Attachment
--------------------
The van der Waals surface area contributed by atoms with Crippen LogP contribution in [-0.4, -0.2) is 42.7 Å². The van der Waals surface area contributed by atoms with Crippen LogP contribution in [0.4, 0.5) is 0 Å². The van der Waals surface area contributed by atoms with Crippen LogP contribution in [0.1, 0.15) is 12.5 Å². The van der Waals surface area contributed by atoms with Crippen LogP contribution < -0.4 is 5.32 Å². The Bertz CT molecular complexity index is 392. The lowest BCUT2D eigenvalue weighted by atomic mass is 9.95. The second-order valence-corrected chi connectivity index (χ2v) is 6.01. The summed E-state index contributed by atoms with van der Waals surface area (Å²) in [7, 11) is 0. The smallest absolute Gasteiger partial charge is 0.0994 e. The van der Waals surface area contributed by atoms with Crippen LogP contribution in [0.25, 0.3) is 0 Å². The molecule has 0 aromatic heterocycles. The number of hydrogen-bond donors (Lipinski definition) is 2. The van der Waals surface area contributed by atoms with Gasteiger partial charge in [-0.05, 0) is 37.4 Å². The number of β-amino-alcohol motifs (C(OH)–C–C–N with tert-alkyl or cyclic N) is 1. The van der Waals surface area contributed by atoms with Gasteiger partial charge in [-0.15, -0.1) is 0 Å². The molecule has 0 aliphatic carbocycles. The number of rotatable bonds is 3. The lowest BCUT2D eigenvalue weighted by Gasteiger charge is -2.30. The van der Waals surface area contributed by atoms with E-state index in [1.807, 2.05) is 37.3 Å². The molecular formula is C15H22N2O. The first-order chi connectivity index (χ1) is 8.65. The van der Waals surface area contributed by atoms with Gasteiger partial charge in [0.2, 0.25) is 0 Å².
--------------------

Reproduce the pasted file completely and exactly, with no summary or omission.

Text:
The van der Waals surface area contributed by atoms with Crippen LogP contribution in [-0.4, -0.2) is 42.7 Å². The van der Waals surface area contributed by atoms with Crippen LogP contribution in [0.4, 0.5) is 0 Å². The van der Waals surface area contributed by atoms with Crippen LogP contribution in [0.1, 0.15) is 12.5 Å². The van der Waals surface area contributed by atoms with Crippen LogP contribution < -0.4 is 5.32 Å². The Bertz CT molecular complexity index is 392. The lowest BCUT2D eigenvalue weighted by atomic mass is 9.95. The second-order valence-corrected chi connectivity index (χ2v) is 6.01. The summed E-state index contributed by atoms with van der Waals surface area (Å²) in [7, 11) is 0. The smallest absolute Gasteiger partial charge is 0.0994 e. The van der Waals surface area contributed by atoms with Crippen LogP contribution in [0.25, 0.3) is 0 Å². The molecule has 0 aromatic heterocycles. The number of hydrogen-bond donors (Lipinski definition) is 2. The van der Waals surface area contributed by atoms with Gasteiger partial charge in [-0.05, 0) is 37.4 Å². The number of β-amino-alcohol motifs (C(OH)–C–C–N with tert-alkyl or cyclic N) is 1. The van der Waals surface area contributed by atoms with Gasteiger partial charge in [-0.15, -0.1) is 0 Å². The molecule has 0 aliphatic carbocycles. The number of rotatable bonds is 3. The lowest BCUT2D eigenvalue weighted by Gasteiger charge is -2.30. The van der Waals surface area contributed by atoms with E-state index in [1.807, 2.05) is 37.3 Å². The molecular formula is C15H22N2O. The first-order chi connectivity index (χ1) is 8.65. The van der Waals surface area contributed by atoms with Gasteiger partial charge in [0.2, 0.25) is 0 Å².